BY ANGELA ELLIOTT
FOR ALMOST SIX YEARS, rain or shine, my mother and I have gone for a daily walk together. Diagnosed with Parkinson's disease 13 years ago, my mother has kept mobile by walking every day.
Recently, she moved out of our home into a small group home. Now our walks are in a new neighbourhood, and we take with us one of the home's seven other residents.
My mother is deeply bent from osteoporosis, and as we walk her eyes are directed firmly at the ground. She uses her cane to prod bits of grass, small sticks or gravel, and comments on the variety of objects she sees. Rachel, who holds my other hand, looks up at the tall trees, the lawns, the houses and the cars, and with a broad sweep of her free hand pronounces the world to be 'wonderful, beautiful, amazing'.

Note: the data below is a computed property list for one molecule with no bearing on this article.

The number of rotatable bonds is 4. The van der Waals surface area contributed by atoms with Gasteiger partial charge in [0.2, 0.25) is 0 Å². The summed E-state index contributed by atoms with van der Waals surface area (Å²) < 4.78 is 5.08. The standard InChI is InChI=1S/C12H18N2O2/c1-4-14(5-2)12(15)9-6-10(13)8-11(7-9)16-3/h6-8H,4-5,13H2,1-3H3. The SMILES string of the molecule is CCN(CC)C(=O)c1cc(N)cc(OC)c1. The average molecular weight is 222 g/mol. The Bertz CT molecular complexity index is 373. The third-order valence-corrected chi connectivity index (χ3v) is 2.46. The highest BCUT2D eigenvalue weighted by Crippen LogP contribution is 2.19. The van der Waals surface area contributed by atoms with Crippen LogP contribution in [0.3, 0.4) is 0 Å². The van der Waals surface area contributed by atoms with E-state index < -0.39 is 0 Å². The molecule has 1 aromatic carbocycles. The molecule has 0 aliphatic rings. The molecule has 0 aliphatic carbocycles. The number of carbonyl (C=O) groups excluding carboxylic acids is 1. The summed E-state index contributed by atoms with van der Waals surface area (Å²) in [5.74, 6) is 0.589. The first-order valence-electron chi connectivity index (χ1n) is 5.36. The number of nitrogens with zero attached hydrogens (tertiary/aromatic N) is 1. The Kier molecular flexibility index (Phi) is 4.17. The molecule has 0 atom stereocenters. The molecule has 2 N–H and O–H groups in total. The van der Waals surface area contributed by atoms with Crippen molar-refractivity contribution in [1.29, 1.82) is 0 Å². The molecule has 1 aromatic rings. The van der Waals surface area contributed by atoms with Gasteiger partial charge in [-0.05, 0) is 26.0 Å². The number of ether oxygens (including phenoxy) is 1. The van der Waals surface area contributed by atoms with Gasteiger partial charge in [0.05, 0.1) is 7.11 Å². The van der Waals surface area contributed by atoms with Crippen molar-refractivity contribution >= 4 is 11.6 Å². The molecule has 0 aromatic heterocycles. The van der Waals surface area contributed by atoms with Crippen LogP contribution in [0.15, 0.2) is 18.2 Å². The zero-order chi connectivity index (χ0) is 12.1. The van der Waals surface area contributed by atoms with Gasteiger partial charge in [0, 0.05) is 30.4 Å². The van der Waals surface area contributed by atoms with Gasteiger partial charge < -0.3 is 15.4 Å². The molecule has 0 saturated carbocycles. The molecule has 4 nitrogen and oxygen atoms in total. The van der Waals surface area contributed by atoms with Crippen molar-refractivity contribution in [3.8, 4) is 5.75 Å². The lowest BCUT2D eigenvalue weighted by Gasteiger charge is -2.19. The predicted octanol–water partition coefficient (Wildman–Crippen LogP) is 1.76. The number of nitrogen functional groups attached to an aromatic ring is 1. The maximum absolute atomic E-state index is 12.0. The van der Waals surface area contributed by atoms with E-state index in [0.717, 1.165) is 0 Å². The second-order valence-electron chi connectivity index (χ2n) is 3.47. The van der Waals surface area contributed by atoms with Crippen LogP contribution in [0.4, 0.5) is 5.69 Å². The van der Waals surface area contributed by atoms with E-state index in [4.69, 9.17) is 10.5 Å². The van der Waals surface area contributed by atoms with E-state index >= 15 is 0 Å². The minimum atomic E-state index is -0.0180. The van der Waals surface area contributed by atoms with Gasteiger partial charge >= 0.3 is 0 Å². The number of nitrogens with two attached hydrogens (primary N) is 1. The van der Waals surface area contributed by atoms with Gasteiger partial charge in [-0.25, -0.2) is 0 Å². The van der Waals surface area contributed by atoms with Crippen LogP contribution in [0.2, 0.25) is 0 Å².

We stop frequently to watch a butterfly, a squirrel, or a bird... often interchangeable in the somewhat blurred vision of both Rachel and my mother. The rare cars that pass slow down, and most drivers wave or smile at us.
After our gentle ramble, we sit on a bench to recover from our exertions, and we drink a glass of water. My mother is quiet; Rachel tells me for the umpteenth time that my mother is beautiful, and has blue eyes and is cute. I relax into God's love shining on and from my mother and Rachel, and am grateful.